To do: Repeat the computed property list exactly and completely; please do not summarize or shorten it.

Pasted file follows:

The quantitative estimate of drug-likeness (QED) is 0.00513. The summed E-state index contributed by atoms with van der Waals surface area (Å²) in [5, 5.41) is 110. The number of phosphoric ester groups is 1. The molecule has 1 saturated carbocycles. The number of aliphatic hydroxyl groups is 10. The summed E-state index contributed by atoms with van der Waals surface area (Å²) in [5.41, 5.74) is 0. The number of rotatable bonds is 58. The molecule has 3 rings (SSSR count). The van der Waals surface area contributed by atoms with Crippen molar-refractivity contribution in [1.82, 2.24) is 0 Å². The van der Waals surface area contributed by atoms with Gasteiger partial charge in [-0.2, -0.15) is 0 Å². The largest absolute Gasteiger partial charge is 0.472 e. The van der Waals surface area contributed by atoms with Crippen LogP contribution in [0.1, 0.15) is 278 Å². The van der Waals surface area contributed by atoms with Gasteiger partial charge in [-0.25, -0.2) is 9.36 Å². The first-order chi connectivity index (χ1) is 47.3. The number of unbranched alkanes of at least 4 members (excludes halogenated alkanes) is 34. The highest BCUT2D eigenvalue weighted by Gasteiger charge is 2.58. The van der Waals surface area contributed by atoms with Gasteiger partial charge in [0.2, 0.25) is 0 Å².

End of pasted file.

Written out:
The quantitative estimate of drug-likeness (QED) is 0.00513. The summed E-state index contributed by atoms with van der Waals surface area (Å²) in [5, 5.41) is 110. The number of phosphoric ester groups is 1. The molecule has 1 saturated carbocycles. The number of aliphatic hydroxyl groups is 10. The summed E-state index contributed by atoms with van der Waals surface area (Å²) in [5.41, 5.74) is 0. The number of rotatable bonds is 58. The molecule has 3 rings (SSSR count). The van der Waals surface area contributed by atoms with Crippen molar-refractivity contribution in [1.82, 2.24) is 0 Å². The van der Waals surface area contributed by atoms with Gasteiger partial charge in [-0.2, -0.15) is 0 Å². The largest absolute Gasteiger partial charge is 0.472 e. The van der Waals surface area contributed by atoms with Crippen LogP contribution in [0.1, 0.15) is 278 Å². The van der Waals surface area contributed by atoms with Gasteiger partial charge in [-0.25, -0.2) is 9.36 Å². The first-order chi connectivity index (χ1) is 47.3. The number of unbranched alkanes of at least 4 members (excludes halogenated alkanes) is 34. The highest BCUT2D eigenvalue weighted by Gasteiger charge is 2.58. The van der Waals surface area contributed by atoms with Gasteiger partial charge in [0.2, 0.25) is 0 Å².